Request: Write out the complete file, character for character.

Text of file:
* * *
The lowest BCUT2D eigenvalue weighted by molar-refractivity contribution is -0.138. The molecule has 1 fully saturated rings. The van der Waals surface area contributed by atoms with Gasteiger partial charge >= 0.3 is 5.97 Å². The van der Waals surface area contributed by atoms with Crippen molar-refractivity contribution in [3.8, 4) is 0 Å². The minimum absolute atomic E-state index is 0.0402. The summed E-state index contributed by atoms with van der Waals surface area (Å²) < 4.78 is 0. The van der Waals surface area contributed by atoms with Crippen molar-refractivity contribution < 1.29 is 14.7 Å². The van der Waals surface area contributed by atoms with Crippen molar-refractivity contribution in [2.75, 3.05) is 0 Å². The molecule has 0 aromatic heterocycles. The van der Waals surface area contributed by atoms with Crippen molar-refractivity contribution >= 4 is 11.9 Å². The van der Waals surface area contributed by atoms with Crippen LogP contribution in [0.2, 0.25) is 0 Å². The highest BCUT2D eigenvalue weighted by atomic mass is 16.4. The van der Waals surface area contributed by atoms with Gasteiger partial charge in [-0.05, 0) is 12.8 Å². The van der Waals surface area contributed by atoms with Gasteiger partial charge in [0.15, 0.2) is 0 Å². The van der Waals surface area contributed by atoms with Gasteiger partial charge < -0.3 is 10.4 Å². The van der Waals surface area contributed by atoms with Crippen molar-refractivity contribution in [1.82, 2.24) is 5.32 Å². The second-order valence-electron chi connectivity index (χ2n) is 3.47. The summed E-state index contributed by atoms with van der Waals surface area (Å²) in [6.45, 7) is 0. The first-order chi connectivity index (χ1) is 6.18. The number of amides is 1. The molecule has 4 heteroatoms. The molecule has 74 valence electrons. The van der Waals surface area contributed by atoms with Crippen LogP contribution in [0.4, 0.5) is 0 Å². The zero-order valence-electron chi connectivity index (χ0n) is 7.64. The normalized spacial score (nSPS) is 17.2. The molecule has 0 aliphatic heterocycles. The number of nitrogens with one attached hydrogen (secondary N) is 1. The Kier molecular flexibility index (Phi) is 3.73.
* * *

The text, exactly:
The lowest BCUT2D eigenvalue weighted by molar-refractivity contribution is -0.138. The molecule has 1 fully saturated rings. The van der Waals surface area contributed by atoms with Gasteiger partial charge >= 0.3 is 5.97 Å². The van der Waals surface area contributed by atoms with Crippen molar-refractivity contribution in [3.8, 4) is 0 Å². The minimum absolute atomic E-state index is 0.0402. The summed E-state index contributed by atoms with van der Waals surface area (Å²) < 4.78 is 0. The van der Waals surface area contributed by atoms with Crippen molar-refractivity contribution < 1.29 is 14.7 Å². The van der Waals surface area contributed by atoms with Crippen molar-refractivity contribution in [2.75, 3.05) is 0 Å². The molecule has 0 aromatic heterocycles. The van der Waals surface area contributed by atoms with Crippen molar-refractivity contribution >= 4 is 11.9 Å². The van der Waals surface area contributed by atoms with Crippen LogP contribution in [0.2, 0.25) is 0 Å². The highest BCUT2D eigenvalue weighted by atomic mass is 16.4. The van der Waals surface area contributed by atoms with Gasteiger partial charge in [-0.05, 0) is 12.8 Å². The van der Waals surface area contributed by atoms with Gasteiger partial charge in [0.15, 0.2) is 0 Å². The van der Waals surface area contributed by atoms with Gasteiger partial charge < -0.3 is 10.4 Å². The van der Waals surface area contributed by atoms with Crippen molar-refractivity contribution in [1.82, 2.24) is 5.32 Å². The second-order valence-electron chi connectivity index (χ2n) is 3.47. The summed E-state index contributed by atoms with van der Waals surface area (Å²) in [6.45, 7) is 0. The first-order chi connectivity index (χ1) is 6.18. The number of amides is 1. The molecule has 4 heteroatoms. The molecule has 74 valence electrons. The van der Waals surface area contributed by atoms with Crippen LogP contribution in [0.4, 0.5) is 0 Å². The zero-order valence-electron chi connectivity index (χ0n) is 7.64. The normalized spacial score (nSPS) is 17.2. The molecule has 0 aliphatic heterocycles. The number of nitrogens with one attached hydrogen (secondary N) is 1. The Kier molecular flexibility index (Phi) is 3.73.